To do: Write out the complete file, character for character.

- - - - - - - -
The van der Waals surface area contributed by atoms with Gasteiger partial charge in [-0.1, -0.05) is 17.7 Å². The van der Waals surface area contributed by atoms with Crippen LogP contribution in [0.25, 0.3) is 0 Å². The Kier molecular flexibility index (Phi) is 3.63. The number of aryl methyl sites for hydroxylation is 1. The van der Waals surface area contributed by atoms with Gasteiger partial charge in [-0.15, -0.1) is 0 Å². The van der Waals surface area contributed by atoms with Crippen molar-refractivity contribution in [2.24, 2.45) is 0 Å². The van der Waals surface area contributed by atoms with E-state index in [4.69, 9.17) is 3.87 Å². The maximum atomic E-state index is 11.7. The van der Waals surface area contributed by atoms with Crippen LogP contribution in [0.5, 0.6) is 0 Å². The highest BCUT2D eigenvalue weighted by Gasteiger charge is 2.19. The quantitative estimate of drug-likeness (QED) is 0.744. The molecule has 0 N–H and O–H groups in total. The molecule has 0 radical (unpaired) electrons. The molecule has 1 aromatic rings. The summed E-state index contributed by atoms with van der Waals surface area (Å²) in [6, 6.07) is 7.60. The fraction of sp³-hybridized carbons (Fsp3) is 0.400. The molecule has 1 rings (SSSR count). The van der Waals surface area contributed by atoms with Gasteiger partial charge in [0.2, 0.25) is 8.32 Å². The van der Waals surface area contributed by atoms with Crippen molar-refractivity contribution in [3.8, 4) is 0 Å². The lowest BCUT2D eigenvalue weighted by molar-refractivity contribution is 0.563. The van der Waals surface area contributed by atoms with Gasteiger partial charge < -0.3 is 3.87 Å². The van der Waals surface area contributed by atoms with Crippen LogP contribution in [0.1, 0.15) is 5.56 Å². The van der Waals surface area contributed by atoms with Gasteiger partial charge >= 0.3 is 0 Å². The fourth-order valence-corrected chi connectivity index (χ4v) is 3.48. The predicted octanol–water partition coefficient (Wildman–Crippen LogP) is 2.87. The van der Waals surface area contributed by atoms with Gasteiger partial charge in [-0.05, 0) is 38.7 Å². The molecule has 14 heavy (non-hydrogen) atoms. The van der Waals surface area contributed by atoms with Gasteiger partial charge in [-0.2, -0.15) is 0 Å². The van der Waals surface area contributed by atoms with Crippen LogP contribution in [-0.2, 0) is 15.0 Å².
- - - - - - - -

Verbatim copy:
The van der Waals surface area contributed by atoms with Gasteiger partial charge in [-0.1, -0.05) is 17.7 Å². The van der Waals surface area contributed by atoms with Crippen LogP contribution in [0.25, 0.3) is 0 Å². The Kier molecular flexibility index (Phi) is 3.63. The number of aryl methyl sites for hydroxylation is 1. The van der Waals surface area contributed by atoms with Gasteiger partial charge in [-0.15, -0.1) is 0 Å². The van der Waals surface area contributed by atoms with Crippen molar-refractivity contribution in [2.24, 2.45) is 0 Å². The van der Waals surface area contributed by atoms with E-state index in [4.69, 9.17) is 3.87 Å². The maximum atomic E-state index is 11.7. The van der Waals surface area contributed by atoms with Crippen LogP contribution in [0.5, 0.6) is 0 Å². The highest BCUT2D eigenvalue weighted by Gasteiger charge is 2.19. The quantitative estimate of drug-likeness (QED) is 0.744. The molecule has 0 N–H and O–H groups in total. The molecule has 0 radical (unpaired) electrons. The molecule has 1 aromatic rings. The summed E-state index contributed by atoms with van der Waals surface area (Å²) in [6, 6.07) is 7.60. The fraction of sp³-hybridized carbons (Fsp3) is 0.400. The molecule has 1 rings (SSSR count). The van der Waals surface area contributed by atoms with Gasteiger partial charge in [0.2, 0.25) is 8.32 Å². The van der Waals surface area contributed by atoms with Crippen molar-refractivity contribution in [3.8, 4) is 0 Å². The lowest BCUT2D eigenvalue weighted by molar-refractivity contribution is 0.563. The van der Waals surface area contributed by atoms with Gasteiger partial charge < -0.3 is 3.87 Å². The van der Waals surface area contributed by atoms with Crippen LogP contribution in [0.1, 0.15) is 5.56 Å². The van der Waals surface area contributed by atoms with Gasteiger partial charge >= 0.3 is 0 Å². The fourth-order valence-corrected chi connectivity index (χ4v) is 3.48. The predicted octanol–water partition coefficient (Wildman–Crippen LogP) is 2.87. The van der Waals surface area contributed by atoms with Gasteiger partial charge in [-0.05, 0) is 38.7 Å². The molecule has 14 heavy (non-hydrogen) atoms. The van der Waals surface area contributed by atoms with Gasteiger partial charge in [-0.2, -0.15) is 0 Å². The van der Waals surface area contributed by atoms with Crippen LogP contribution in [-0.2, 0) is 15.0 Å².